In short, when these chemokines are present, HIV replication is inhibited. Only later did scientists realize that the reason these chemokines have an inhibitory effect on viral replication is that HIV not only has to engage the CD4 molecule to enter the cell, but also it has to dock with one of the 2 other receptors, namely CCR5 or CXCR4, to enter the target cell. If these chemokines are present in sufficient quantities, they engage all the CCR5 and CXCR4 receptors and HIV cannot complete its entry.

Attachment to the CD4 molecule then is merely a preliminary step in the whole entry procedure. A subsequent attachment either to CCR5 or CXCR4 is required as a second step in the process of entry. Further, scientists determined that CCR5 and CXCR4 bind different strains of HIV. CCR5 was noted to bind "M-tropic"or "nonsyncytium inducing" virus, most associated with initial infection and early disease; whereas CXCR4 was found to bind "T-tropic" or "syncytium inducing" viral strains associated with accelerated and advanced disease. Having identified 2 steps of viral entry--binding to CD4 and binding to either CCR5 or CXCR4--laboratories throughout the world began to work on methods of interfering with coreceptor attachment.

Help from Mother Nature. Uncertainties still underlie the blocking or manipulation of coreceptors. Alter all, these coreceptors have natural functions besides mediating HIV entry into the cell. Does interfering with these receptors block some essential function of cells? Coincidently, one reassuring observation emerged that encouraged scientists to pursue blocking CCR5. In the course of studying individuals who had multiple exposures to HIV but never became productively infected, researchers noted that these subjects had natural mutations that blocked the full expression of CCR5 receptors. Individuals with one mutation in their CCR5 receptors had slower disease progression than individuals without this mutation. Individuals with a double mutation in their CCR5 receptors appeared to have a great degree of protection from HIV infection. (The exact degree of this protection is still undetermined since it may be possible that HIV employs other receptors to complete entry under some circumstances.) Additionally, these coreceptor mutations appeared to have no ill effects for these individuals. Two favorable observations emerged from the study of these individuals: first, blocking or downregulating CCR5 may have no deleterious effect on cellular function and second, CCR5 may indeed play a major role in the viral infection of cells.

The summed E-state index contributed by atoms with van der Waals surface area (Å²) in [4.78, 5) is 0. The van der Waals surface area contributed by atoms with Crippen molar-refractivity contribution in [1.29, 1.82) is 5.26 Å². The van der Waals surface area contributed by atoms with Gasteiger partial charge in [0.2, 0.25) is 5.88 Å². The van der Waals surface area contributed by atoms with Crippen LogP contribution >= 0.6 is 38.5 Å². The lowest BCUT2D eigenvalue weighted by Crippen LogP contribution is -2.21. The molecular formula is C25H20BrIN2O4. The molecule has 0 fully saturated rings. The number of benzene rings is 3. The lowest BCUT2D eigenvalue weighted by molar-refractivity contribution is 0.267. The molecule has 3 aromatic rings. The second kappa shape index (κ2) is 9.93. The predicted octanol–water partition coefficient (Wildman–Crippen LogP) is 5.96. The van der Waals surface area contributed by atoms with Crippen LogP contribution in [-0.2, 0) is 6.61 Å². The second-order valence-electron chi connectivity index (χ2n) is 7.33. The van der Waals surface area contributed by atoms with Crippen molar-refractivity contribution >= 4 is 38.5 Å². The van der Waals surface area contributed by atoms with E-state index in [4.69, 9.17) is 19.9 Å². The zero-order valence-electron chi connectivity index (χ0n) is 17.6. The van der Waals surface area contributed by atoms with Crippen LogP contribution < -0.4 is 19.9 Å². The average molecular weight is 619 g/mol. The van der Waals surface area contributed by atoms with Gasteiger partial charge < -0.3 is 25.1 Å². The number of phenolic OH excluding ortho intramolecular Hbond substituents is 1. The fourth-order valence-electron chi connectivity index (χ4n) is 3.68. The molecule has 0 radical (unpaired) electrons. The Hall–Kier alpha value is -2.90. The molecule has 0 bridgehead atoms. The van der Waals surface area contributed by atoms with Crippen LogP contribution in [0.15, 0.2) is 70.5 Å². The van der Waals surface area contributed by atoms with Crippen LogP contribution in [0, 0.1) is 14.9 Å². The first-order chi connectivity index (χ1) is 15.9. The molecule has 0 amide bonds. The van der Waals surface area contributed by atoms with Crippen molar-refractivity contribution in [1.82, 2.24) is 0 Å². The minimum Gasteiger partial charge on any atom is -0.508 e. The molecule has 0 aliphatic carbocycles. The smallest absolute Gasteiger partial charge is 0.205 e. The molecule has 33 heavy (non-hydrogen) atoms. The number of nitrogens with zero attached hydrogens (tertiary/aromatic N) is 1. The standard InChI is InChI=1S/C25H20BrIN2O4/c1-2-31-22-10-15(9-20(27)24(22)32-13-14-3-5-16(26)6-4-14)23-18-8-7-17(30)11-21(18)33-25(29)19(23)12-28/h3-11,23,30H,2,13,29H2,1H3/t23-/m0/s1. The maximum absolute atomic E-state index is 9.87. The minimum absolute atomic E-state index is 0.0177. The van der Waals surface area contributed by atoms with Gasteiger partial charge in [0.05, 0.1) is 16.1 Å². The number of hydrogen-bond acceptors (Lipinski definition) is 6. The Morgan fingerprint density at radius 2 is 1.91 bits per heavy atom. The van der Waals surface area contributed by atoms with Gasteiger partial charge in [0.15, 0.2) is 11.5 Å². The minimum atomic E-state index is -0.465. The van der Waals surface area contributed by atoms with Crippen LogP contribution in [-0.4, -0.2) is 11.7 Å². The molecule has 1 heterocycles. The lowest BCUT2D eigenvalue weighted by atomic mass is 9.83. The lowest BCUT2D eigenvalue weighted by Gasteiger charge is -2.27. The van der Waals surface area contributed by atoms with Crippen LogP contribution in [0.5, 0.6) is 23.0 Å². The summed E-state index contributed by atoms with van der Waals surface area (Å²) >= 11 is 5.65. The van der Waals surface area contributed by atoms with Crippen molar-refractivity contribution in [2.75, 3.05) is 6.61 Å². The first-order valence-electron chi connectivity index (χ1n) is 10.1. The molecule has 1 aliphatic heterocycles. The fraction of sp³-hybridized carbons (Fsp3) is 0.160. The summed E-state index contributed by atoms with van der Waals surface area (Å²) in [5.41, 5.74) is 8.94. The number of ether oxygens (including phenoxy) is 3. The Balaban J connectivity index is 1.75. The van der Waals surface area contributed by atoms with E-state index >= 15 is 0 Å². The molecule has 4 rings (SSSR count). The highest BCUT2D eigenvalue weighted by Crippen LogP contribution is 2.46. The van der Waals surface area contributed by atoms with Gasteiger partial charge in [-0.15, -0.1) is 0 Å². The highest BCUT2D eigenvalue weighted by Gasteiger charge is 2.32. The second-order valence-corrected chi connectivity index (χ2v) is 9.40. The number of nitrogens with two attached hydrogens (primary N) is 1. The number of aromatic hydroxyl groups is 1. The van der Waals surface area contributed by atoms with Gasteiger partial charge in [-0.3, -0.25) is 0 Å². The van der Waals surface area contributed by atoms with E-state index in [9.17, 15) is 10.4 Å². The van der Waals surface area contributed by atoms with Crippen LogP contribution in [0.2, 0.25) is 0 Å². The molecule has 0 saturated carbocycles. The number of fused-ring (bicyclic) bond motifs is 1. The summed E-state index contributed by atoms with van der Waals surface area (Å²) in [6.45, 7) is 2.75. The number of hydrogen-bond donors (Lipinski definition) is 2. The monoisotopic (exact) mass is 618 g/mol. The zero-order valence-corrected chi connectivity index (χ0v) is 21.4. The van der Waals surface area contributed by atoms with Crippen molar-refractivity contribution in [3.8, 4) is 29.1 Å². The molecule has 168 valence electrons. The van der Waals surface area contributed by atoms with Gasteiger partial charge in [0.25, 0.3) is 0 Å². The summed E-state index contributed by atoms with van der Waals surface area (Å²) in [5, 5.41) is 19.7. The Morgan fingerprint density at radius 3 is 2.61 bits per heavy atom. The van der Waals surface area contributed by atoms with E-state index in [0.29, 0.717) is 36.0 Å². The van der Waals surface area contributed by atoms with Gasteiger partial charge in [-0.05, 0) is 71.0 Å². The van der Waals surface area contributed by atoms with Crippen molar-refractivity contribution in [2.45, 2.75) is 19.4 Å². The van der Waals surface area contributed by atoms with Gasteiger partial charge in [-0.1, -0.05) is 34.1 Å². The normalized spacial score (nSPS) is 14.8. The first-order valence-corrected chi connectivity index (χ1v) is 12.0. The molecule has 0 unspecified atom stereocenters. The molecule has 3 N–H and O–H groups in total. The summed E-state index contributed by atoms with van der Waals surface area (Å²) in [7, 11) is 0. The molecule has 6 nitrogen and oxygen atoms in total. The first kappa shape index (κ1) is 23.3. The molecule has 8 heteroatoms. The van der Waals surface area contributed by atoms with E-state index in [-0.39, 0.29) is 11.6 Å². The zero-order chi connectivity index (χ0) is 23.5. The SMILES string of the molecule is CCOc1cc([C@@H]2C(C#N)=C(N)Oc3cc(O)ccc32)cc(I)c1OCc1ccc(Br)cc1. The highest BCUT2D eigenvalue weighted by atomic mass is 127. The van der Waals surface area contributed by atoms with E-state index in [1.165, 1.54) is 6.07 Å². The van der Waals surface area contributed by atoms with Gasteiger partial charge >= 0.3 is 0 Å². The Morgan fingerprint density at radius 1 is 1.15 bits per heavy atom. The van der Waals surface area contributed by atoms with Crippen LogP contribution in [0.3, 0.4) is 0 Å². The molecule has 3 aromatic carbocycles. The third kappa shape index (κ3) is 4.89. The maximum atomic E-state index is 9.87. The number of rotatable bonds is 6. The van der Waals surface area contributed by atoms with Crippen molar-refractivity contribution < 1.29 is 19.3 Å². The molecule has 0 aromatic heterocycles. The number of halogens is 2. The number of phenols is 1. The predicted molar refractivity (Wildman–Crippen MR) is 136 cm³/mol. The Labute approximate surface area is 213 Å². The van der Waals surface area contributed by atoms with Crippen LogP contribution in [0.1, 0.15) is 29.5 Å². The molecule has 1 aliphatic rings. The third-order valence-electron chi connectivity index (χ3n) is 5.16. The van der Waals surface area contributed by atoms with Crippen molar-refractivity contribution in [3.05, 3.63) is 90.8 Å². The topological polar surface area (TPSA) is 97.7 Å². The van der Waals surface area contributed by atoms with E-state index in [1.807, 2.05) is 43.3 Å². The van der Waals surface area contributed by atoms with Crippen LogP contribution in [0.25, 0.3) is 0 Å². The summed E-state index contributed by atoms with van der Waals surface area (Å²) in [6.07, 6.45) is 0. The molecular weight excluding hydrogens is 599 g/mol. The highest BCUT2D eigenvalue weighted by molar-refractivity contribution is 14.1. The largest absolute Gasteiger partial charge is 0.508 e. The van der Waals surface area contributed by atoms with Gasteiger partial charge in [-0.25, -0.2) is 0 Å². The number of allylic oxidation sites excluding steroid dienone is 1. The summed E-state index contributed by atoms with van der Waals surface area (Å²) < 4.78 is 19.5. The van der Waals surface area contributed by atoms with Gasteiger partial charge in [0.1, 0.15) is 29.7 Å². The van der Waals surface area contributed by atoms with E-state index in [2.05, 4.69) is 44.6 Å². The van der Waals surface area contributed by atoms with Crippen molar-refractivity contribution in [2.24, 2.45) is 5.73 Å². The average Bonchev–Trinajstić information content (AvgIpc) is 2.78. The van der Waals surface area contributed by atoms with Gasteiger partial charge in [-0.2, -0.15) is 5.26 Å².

The issue of blocking CXCR4 is more complex. Scientists have genetically engineered mice not to express the CXCR4 coreceptor. These mice did not survive long enough to be born and the embryos showed serious abnormalities to their immune systems, hearts and central nervous systems. Researchers in Japan have shown that eliminating the gene for SDF-1, the chemokine that binds to CXCR4, also causes severe developmental abnormalities in mice. Others who have studied CXCR4 believe that the coreceptor may be essential during fetal development but unnecessary after birth (Science, 280, p. 825, 1998). Thus, research into finding ways to block CXCR4 continues.

More questions. While it is clear that blocking CCR5 might play a role in inhibiting infection of new cells, might it also result in a shift towards the use of CXCR4--a receptor associated with more advanced disease and more virulent strains of HIV? And could blocking both receptors lead to a further evolution in HIV that might allow it to use still other coreceptors? At the recent 7th Conference on Retroviruses and Opportunistic Infections, investigators presented preliminary data that indicate blocking CCR5 does not promote a shift towards the use of CXCR4 by HIV (7th CROI, Abstracts S17 & S18, oral presentations, San Francisco, 2000) and that a shift from CXCR4 to CCR5 is more likely. The possibility that HIV may evolve to use other receptors besides CCR5 and CXCR4 still exists, although scientists believe this evolution is unlikely (Science, 280, p. 825, 1998).

While the effects of interfering with CCR5 or CXCR4 are still not certain, several groups have started investigating compounds that either inhibit HIV binding with one of the coreceptors through competition or manipulate the expression of chemokine receptors. Table 1 lists agents under investigation.

Agent Mechanism of Action

T-20 (pentafuside) Blocks fusion by attaching